Top 10 Things Wrong With Linux, Today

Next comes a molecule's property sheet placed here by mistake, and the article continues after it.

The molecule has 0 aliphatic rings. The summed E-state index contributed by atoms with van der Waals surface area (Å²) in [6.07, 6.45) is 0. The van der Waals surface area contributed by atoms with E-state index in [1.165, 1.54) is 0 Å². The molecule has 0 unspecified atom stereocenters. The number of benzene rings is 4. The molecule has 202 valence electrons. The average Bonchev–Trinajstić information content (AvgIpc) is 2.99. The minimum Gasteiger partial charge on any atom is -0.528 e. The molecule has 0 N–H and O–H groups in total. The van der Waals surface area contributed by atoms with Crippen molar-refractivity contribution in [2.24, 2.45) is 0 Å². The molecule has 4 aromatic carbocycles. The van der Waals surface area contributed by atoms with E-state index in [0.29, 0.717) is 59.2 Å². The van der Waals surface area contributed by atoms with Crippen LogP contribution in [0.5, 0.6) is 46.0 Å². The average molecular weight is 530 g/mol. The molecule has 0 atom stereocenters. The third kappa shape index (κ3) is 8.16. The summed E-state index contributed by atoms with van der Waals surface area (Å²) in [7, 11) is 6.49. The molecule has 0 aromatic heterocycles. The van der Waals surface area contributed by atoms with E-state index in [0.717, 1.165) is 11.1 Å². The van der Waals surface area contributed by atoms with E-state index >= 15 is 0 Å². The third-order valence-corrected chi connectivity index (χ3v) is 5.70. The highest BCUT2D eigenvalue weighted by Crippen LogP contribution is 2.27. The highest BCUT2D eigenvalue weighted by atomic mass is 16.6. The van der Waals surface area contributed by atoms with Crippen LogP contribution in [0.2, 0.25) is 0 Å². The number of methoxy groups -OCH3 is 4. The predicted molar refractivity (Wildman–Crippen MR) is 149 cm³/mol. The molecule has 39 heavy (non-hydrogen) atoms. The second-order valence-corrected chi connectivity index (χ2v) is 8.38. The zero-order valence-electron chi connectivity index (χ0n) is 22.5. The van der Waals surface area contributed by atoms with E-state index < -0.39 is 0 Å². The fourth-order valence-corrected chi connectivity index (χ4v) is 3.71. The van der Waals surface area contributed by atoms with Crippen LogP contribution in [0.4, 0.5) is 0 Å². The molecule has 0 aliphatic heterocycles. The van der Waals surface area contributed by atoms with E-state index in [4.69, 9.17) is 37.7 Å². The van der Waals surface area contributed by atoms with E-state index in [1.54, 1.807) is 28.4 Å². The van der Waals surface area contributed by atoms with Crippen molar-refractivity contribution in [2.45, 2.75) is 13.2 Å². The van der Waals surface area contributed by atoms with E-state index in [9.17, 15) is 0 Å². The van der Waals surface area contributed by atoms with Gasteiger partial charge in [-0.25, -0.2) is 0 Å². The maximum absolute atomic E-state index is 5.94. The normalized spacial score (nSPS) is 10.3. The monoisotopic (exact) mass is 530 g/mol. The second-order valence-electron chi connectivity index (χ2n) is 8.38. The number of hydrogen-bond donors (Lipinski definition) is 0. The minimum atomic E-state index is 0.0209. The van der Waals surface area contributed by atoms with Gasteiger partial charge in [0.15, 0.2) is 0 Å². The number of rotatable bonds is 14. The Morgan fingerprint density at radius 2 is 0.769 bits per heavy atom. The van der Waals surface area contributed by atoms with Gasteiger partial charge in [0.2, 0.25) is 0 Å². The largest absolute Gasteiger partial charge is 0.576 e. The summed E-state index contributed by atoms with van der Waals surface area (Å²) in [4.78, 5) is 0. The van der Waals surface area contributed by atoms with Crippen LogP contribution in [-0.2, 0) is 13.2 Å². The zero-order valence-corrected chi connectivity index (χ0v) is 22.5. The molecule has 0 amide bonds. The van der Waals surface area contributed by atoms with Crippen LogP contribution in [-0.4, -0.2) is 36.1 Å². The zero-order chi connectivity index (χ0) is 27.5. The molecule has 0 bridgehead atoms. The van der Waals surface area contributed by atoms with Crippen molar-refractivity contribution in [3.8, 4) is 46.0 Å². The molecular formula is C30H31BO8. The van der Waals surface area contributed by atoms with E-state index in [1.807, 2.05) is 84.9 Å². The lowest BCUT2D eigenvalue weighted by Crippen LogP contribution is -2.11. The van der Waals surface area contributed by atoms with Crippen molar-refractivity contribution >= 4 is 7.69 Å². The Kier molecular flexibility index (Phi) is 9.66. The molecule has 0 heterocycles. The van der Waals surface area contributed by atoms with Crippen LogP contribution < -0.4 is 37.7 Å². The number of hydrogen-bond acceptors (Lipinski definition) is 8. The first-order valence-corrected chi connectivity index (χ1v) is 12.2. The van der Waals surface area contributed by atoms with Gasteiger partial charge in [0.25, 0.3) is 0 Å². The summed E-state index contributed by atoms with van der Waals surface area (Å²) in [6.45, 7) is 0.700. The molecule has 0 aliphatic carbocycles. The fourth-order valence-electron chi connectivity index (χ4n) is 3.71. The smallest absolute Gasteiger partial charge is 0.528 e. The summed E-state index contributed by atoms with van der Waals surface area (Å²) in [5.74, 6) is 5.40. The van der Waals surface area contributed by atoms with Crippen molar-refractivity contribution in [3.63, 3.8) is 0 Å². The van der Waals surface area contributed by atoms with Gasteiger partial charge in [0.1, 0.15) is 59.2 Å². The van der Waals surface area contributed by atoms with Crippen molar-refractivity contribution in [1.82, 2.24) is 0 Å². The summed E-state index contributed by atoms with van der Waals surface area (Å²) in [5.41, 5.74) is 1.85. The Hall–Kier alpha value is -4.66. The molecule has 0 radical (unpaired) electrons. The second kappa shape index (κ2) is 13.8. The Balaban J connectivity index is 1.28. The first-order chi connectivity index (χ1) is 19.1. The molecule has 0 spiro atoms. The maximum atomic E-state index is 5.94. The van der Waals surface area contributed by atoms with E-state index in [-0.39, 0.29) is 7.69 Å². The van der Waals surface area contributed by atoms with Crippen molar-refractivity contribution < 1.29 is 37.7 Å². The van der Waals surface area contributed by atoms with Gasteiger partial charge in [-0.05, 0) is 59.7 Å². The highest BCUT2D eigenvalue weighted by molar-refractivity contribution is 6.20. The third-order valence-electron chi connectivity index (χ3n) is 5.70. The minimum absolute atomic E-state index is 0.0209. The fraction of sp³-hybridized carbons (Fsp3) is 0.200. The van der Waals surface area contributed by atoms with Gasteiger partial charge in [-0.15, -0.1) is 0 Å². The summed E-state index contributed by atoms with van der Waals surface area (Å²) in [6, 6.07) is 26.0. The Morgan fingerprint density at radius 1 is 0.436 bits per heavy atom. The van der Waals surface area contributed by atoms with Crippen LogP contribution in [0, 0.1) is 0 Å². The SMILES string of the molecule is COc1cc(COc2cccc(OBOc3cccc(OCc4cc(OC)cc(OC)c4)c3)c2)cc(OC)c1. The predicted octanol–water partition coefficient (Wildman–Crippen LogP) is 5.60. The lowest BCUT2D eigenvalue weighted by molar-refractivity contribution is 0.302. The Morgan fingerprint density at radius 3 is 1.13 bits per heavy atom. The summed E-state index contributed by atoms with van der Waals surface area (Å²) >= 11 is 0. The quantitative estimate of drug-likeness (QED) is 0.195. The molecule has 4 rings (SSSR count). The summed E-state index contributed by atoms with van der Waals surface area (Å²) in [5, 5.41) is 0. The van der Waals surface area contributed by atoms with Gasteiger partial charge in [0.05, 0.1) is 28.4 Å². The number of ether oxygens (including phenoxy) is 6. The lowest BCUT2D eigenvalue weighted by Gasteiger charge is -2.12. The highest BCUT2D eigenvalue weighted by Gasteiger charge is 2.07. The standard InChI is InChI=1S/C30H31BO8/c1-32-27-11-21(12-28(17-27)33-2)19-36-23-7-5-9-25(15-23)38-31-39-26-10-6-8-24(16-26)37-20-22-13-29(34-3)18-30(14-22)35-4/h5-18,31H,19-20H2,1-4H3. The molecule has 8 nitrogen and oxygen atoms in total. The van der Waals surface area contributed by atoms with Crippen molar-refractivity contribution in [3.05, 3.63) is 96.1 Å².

Adam Wiggins has written a fascinating paper called “Top 10 Things Wrong With Linux, Today“. Essential reading, although I don’t agree with all of his points. Stuff I don’t agree with: Mozilla’s non-desktop-integration being a problem. I’m certainly not finding it so. And Gecko’s rendering is so, so, so far ahead of everything else currently available that it should just be used to the exclusion of all else. Filesystem scans being a problem. Well, sort of. I can see that it would be good if that stuff happened automatically; maybe have a 60 second countdown timer during which you can interrupt the automatic process and do it the hard way. However, I don’t know the failure modes for having it automatically happen — I hit “y” for all the fixes questions because I don’t know any better. Some of his comments seem to be rather Windows-influenced; he identifies a problem and then suggests a solution which is a clone of how MS Windows approaches a solution. Look at, say, his suggestion for how printer dialogs should work (‘…it gives you two choices: “Set up a printer attached to my computer”, and “Set up a printer from the network.” ‘ — that looks jolly familiar). I don’t necessarily think that that’s the right approach — how about probing for a local printer instead of asking the question, huh? With an advanced “I’ll tell you what to do, don’t do it automatically” button? Redmond is not the source of all good usability innovations. The “die stray processes, die!” suggestion is, um. Good. If it could be 100% guaranteed to work right, all the time, and never, ever, ever kill a process that it wasn’t supposed to. I am deeply sceptical that this could happen, and the first time that my OS stamps on a process that I’m using because it thinks I don’t need it any more, I’ll chuck out that bit of functionality, no matter how useful it’s been in the past. He has also written a complementary essay, “Top N Things That Have Been Solved, which is a neat list of old problems that have since been killed. Kudos on an excellent essay, Adam. ——-

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